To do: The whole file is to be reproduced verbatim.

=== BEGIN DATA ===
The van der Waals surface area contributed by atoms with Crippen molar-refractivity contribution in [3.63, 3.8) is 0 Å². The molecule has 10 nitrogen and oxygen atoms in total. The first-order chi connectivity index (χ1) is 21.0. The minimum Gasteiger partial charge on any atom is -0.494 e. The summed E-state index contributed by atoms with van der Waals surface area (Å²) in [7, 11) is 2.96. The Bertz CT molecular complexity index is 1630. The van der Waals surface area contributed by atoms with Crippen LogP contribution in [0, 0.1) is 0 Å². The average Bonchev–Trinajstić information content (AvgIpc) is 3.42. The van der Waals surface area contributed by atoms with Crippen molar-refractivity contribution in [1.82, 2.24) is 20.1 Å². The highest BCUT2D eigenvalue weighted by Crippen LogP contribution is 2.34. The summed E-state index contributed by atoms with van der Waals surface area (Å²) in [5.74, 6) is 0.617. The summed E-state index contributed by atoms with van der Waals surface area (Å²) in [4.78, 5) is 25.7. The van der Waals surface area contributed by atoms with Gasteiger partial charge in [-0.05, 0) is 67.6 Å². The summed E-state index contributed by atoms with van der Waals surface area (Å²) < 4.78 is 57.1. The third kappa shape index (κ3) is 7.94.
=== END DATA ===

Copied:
The van der Waals surface area contributed by atoms with Crippen molar-refractivity contribution in [3.63, 3.8) is 0 Å². The molecule has 10 nitrogen and oxygen atoms in total. The first-order chi connectivity index (χ1) is 21.0. The minimum Gasteiger partial charge on any atom is -0.494 e. The summed E-state index contributed by atoms with van der Waals surface area (Å²) in [7, 11) is 2.96. The Bertz CT molecular complexity index is 1630. The van der Waals surface area contributed by atoms with Crippen LogP contribution in [0, 0.1) is 0 Å². The average Bonchev–Trinajstić information content (AvgIpc) is 3.42. The van der Waals surface area contributed by atoms with Crippen molar-refractivity contribution in [1.82, 2.24) is 20.1 Å². The highest BCUT2D eigenvalue weighted by Crippen LogP contribution is 2.34. The summed E-state index contributed by atoms with van der Waals surface area (Å²) in [5.74, 6) is 0.617. The summed E-state index contributed by atoms with van der Waals surface area (Å²) in [4.78, 5) is 25.7. The van der Waals surface area contributed by atoms with Gasteiger partial charge in [-0.05, 0) is 67.6 Å². The summed E-state index contributed by atoms with van der Waals surface area (Å²) < 4.78 is 57.1. The third kappa shape index (κ3) is 7.94.